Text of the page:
Scenic Overlook Closed for Renovations

The Scenic Overlook is closed for construction, with a new deck expected to reopen this fall. The Nature Trail between the buildings remains open.

A purple urchin in its exhibit.

Species Name: Arbacia punctulata

Residing along the seafloor, rock ledges, and coral reefs, the Atlantic purple sea urchin (AKA purple-spined sea urchin) is an important indicator species, alerting us to the health of water conditions.

About Green Moray Eels

Length: Approximately 4 inches

The body is covered in a spiny exoskeleton, or "test," made of fuse plates that act as protection for the internal organs, but also join the tube feet in providing locomotion. Juveniles of this urchin species are bilateral, but as mature adults are radially symmetrical, like a spherical pincushion. Urchins have no eyes or ears, and while an urchin's mouth is on the underside of its body to allow it to forage on the seafloor, the anus is located on top of the body. 


Sea urchins feed on algae and are primarily herbivorous. They also feed on other small organisms using a specialized organ called Aristotle’s lantern. This mouth feature is made of five hard plates that move together like a beak, which they use to scrape algae off of rocks. While eating can cause wear and tear, the plates can regenerate.


This urchin is found along the US Atlantic coastline and the Gulf of Mexico on rocky reefs or shell-covered sea floors, and can be found anywhere from the low-tide line to water depths of 750 feet. They find shelter in rock crevices and under shells and have also been observed carving rock nooks in which to hide.


Purple sea urchins move using their spines but also "tube feet," which are actually part of their vascular systems and act as a hydraulic mechanism. By creating a small suction at the end of these feet, they can pull water through an opening called a madreporite, then push water into the tubes, causing the tubes to extend. When the muscle relaxes, the water is expelled and the feet shorten. Both spines and tube feet can break, but like other echinoderms, urchins commonly regenerate them.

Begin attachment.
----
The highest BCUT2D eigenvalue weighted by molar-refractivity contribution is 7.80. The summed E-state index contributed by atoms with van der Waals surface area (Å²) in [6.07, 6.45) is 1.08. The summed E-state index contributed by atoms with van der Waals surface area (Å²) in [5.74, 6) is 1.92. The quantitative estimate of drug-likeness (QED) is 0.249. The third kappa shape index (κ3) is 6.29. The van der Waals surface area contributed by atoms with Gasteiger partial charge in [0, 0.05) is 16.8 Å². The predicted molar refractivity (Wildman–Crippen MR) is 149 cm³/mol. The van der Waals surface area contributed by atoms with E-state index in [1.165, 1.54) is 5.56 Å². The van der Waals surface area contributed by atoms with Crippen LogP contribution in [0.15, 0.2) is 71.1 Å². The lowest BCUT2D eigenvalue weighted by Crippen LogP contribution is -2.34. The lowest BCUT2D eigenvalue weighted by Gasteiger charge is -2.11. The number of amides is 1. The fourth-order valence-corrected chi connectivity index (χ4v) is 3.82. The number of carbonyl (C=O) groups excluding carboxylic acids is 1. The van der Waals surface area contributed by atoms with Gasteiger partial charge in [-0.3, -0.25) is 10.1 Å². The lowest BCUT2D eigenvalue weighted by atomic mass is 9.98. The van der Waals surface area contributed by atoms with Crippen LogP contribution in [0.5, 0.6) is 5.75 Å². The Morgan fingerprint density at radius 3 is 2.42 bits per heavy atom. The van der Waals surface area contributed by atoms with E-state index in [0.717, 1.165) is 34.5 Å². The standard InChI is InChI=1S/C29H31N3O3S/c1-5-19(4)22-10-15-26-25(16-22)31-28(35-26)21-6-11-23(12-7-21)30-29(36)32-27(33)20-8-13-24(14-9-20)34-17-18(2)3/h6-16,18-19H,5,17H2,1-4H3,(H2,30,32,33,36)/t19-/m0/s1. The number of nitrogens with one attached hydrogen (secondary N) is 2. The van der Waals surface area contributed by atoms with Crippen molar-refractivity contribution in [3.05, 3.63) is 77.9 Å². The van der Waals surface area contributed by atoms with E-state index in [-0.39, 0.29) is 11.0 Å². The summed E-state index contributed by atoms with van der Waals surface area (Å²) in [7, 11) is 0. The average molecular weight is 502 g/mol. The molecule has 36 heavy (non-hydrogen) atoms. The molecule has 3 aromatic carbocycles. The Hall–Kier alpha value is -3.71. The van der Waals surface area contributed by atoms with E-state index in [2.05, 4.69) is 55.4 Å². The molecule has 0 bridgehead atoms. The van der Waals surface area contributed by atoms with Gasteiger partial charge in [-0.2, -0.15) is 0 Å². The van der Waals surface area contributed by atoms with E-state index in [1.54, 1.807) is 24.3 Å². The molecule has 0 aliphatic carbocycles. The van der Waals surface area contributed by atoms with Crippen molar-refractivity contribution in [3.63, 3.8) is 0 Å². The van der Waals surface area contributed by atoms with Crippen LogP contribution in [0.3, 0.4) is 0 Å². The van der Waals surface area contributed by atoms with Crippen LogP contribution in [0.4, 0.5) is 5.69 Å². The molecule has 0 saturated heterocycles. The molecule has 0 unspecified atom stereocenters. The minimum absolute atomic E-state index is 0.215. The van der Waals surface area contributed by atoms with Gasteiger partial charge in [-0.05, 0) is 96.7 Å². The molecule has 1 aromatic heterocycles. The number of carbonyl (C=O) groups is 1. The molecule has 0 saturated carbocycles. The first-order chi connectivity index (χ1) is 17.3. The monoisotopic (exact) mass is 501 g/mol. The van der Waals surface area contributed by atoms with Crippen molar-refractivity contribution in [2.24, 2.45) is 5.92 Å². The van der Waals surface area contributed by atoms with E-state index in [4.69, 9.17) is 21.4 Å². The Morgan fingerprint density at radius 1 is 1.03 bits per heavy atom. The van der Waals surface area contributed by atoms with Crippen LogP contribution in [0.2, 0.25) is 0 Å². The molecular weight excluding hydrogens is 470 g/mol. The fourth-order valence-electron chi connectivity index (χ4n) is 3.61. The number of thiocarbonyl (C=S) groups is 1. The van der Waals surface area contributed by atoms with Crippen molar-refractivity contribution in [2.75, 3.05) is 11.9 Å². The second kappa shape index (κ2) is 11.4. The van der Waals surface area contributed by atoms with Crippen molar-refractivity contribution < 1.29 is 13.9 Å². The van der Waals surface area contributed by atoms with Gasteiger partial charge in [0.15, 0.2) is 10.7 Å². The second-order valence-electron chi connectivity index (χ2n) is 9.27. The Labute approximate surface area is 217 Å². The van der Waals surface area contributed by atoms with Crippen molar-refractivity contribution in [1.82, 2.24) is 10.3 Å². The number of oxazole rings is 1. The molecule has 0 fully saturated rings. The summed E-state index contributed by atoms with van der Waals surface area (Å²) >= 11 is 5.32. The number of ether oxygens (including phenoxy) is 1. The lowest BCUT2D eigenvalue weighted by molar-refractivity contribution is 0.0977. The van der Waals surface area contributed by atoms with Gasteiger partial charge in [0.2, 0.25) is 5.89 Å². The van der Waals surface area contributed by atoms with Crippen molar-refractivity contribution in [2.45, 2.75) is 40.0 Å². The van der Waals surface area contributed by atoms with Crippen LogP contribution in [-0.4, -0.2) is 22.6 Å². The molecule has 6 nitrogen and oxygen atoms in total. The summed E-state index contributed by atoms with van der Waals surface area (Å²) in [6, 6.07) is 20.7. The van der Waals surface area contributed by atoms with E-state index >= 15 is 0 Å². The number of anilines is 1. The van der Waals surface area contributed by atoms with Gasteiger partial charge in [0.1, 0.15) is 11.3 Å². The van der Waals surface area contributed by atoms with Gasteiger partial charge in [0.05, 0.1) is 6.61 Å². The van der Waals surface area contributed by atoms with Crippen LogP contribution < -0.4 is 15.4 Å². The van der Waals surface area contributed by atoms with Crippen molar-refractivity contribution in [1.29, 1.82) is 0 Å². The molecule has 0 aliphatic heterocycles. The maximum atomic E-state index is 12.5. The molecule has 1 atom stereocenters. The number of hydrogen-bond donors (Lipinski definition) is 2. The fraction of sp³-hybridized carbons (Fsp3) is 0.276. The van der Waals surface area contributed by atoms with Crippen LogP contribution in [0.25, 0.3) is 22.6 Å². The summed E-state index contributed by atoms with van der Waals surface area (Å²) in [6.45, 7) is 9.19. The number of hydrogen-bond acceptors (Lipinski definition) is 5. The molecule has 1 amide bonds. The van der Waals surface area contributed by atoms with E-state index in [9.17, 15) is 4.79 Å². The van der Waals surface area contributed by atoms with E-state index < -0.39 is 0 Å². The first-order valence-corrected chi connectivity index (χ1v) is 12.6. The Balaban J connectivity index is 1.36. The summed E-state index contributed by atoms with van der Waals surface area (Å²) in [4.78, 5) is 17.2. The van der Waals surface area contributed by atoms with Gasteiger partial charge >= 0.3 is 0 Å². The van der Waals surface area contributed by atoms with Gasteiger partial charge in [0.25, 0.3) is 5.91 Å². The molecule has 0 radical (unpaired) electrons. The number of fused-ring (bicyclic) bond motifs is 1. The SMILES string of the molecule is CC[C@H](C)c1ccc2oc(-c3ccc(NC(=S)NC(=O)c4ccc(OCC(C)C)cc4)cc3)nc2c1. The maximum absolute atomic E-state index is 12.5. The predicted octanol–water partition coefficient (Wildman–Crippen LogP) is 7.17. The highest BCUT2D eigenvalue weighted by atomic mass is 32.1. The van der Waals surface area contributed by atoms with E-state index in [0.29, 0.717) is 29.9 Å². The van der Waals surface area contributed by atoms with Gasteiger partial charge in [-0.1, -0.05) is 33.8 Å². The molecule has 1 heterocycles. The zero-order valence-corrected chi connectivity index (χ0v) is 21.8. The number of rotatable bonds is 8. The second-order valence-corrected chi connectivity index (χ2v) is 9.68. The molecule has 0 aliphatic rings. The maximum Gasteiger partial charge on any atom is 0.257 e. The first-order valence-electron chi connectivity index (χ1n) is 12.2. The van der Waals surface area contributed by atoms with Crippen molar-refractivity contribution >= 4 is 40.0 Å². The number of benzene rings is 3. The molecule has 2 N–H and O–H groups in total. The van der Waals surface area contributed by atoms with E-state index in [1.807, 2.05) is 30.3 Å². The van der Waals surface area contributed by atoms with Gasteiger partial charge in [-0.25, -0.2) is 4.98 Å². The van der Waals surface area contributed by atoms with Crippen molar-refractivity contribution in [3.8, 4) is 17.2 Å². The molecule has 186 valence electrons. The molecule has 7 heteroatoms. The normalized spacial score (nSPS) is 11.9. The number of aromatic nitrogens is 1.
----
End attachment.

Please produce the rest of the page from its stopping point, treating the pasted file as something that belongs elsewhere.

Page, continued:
Relationship with Other Species

The purple sea urchin has a symbiotic relationship with small grooming organisms that live between their spines. Initially, these organisms were theorized to be parasites, but it was later discovered that they support sea urchin health by keeping the surface free from other potentially harmful plant or animal organisms. 

Urchin eggs are harvested for consumption among some cultures, though the most significant concern for this species is pollution.

Sea urchin species such as this one have thrived globally for centuries, and face few threats. 

Resident Purple Urchins

A purple urchin sits against the window of its exhibit.

North Building Urchins

Our urchins can be found in our North Building in the Cold Water Gallery (between Sharks and Sea Turtles, under the whale replica) as well as in our Chesapeake Bay Touch Pool!

IUCN Classification

Not Evaluated IUCN Red List Icon

Not Evaluated (NE)

A taxon is Not Evaluated (NE) when it has not yet been evaluated against the criteria. Not Evaluated (NE) species are not published on the IUCN Red List.

IUCN Red List
AZA Accredited Logo